Professional Learning
Professional Learning

Educators are the lead learners in schools. If they are to enable powerful, authentic, deep learning among their students, they need to live that kind of learning and professional culture themselves. When everyone is part of that experiential through-line, that’s when next generation learning thrives.

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Twelve Breakthrough Models Academy teams culminated their work to create innovative designs for enhanced student success by presenting the designs publicly at the EDUCAUSE Annual Conference.

CloudU … ClassMob … U.Belong … WIL Academy …  MapEd … Silicon Valley ed-tech startups, perhaps? In fact, these –and five other designs—are creations of the change agents who emerged from the first-ever Breakthrough Models Academy.  The intriguingly titled projects don’t exist in finished form, but they live in the minds of their creators—and, as of last week, in the minds of many who encountered them in the Breakthrough Models Academy competition session at the EDUCAUSE Annual Conference in Anaheim. They debuted last Thursday in a glassed-in area on the bustling exhibit floor that just managed to contain the energy of twelve innovative teams and their projects.  The projects were initially sketched out during the residential segment of the Breakthrough Models Academy, an intensive week in Cambridge, MA last July.

Inspired by NGLC’s Breakthrough Models for College Completion, the inter-institutional teams collaborated remotely throughout August and September, with support from coaches Tom Cavanagh, Shelli Fowler, and Roger Yohe, to create detailed project plans and media to introduce their designs to the world.  At EDUCAUSE 2013, the teams offered poster-style presentations in the course of a two-hour session, attended by anyone interested – which proved to be a large, inquisitive, and lively group of conference attendees. The judges of the competition, who evaluated the designs in advance, were incognito during the poster session. The judges’ ratings determined the three project teams selected to receive cash awards. But every one of the designs was a winner--they each represented a collective vision for innovation using technology to improve student success.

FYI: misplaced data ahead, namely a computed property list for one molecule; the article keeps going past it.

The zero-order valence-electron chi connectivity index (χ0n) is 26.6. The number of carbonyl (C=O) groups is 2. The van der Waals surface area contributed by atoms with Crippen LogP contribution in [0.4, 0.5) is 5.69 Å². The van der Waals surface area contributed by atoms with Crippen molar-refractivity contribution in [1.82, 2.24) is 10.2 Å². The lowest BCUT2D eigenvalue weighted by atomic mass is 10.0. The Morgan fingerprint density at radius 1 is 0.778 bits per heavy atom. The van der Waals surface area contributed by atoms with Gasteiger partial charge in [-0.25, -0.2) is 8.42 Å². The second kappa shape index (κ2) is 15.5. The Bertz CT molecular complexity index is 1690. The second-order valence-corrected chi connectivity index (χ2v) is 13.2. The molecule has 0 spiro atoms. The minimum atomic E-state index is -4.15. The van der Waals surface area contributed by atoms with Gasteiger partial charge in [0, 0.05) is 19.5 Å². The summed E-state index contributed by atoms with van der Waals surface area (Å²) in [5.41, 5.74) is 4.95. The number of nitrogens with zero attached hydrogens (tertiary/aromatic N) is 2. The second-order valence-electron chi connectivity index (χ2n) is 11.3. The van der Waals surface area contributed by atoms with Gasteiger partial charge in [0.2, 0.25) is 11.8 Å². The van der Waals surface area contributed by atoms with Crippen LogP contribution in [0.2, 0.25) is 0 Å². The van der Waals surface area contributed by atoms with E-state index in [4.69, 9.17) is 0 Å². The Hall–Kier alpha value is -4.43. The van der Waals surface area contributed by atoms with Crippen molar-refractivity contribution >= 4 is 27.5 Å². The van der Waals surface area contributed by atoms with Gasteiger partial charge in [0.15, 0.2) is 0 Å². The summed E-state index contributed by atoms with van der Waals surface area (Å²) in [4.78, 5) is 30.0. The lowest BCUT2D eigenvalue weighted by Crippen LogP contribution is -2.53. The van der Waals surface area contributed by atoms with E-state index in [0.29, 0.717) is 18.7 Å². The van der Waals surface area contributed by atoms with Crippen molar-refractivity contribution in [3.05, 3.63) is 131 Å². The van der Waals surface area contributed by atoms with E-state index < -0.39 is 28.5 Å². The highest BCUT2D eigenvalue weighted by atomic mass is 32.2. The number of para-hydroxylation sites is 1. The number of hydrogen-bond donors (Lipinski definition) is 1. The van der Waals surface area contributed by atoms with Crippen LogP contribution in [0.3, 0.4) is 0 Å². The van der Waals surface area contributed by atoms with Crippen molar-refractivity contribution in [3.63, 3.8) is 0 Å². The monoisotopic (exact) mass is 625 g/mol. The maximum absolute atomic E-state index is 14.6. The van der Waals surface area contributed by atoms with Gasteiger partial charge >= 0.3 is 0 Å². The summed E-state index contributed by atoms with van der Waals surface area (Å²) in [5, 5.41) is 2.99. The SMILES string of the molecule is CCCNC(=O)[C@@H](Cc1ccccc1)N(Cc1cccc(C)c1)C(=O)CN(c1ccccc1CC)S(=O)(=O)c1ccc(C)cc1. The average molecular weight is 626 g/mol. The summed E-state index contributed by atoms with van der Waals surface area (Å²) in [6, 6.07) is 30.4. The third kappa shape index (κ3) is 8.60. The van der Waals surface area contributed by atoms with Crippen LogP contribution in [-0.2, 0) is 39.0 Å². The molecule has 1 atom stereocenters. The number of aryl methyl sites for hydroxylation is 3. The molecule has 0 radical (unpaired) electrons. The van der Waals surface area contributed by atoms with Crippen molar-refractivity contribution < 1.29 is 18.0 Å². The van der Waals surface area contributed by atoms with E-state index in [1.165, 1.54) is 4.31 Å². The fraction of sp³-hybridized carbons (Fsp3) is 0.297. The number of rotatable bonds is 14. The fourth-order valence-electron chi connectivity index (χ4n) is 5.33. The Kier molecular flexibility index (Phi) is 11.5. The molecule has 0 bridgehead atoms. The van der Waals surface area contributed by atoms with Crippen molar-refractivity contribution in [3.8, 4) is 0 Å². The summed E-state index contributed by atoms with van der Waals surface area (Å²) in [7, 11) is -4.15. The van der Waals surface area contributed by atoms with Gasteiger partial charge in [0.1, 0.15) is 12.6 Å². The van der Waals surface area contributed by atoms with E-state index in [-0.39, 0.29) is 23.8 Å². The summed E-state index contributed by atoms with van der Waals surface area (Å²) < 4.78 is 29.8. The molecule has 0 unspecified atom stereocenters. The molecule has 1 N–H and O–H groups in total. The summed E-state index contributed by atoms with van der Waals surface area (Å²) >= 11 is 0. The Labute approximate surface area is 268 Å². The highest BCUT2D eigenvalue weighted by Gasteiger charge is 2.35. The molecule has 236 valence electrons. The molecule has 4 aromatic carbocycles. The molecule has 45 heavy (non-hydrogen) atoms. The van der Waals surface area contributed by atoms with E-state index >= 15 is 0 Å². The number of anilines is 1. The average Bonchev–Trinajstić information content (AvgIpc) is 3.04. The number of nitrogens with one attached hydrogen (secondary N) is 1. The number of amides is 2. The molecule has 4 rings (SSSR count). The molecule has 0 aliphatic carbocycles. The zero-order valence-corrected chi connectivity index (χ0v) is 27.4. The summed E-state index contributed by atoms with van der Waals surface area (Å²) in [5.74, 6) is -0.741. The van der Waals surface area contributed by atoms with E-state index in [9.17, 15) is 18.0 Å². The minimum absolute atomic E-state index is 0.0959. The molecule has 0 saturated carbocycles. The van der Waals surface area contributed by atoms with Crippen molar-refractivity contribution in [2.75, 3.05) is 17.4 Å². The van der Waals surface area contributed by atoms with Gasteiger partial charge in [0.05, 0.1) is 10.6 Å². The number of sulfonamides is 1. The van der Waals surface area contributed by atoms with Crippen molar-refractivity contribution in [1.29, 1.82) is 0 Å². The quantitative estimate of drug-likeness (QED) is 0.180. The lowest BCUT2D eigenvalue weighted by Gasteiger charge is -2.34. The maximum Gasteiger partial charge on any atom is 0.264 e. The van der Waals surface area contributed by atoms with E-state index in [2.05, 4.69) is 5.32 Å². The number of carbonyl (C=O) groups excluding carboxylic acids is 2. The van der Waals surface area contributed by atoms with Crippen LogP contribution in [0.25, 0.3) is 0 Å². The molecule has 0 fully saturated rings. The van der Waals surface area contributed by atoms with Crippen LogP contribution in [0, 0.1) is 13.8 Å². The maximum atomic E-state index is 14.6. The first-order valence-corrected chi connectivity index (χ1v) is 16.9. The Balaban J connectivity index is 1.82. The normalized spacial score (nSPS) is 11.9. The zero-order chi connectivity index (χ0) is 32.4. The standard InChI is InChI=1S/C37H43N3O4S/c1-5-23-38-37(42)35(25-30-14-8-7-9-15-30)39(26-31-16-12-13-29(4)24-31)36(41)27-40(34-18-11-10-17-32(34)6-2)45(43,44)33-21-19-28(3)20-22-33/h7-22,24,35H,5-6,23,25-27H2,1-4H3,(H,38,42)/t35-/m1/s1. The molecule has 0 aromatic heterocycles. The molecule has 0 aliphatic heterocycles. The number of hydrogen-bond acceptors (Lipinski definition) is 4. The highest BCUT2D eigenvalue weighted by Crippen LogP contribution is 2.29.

The projects all strove to meet strategic goals, both for students and for the competition, as exemplified by four of the projects:

U.Belong:  While higher education’s institutional mission has always included preparing students for life after graduation, the economic reality for current graduates dictates that they be prepared for multiple jobs and changes in the skills required. The thousands of jobs that go unfilled demonstrate that universities have not as yet been able to produce graduates with 21st century workplace competencies at the level our economy demands. Trevor Davis, Danna Gibson, Tacy Holliday, and Phillip Neufeld envisioned U.Belong as a student-centered initiative addressing this shortfall, connecting students with each other, community resources, and educational institutions to improve their collective abilities to navigate the transition from college to career. See the U.Belong video. (This project took first place in the competition.)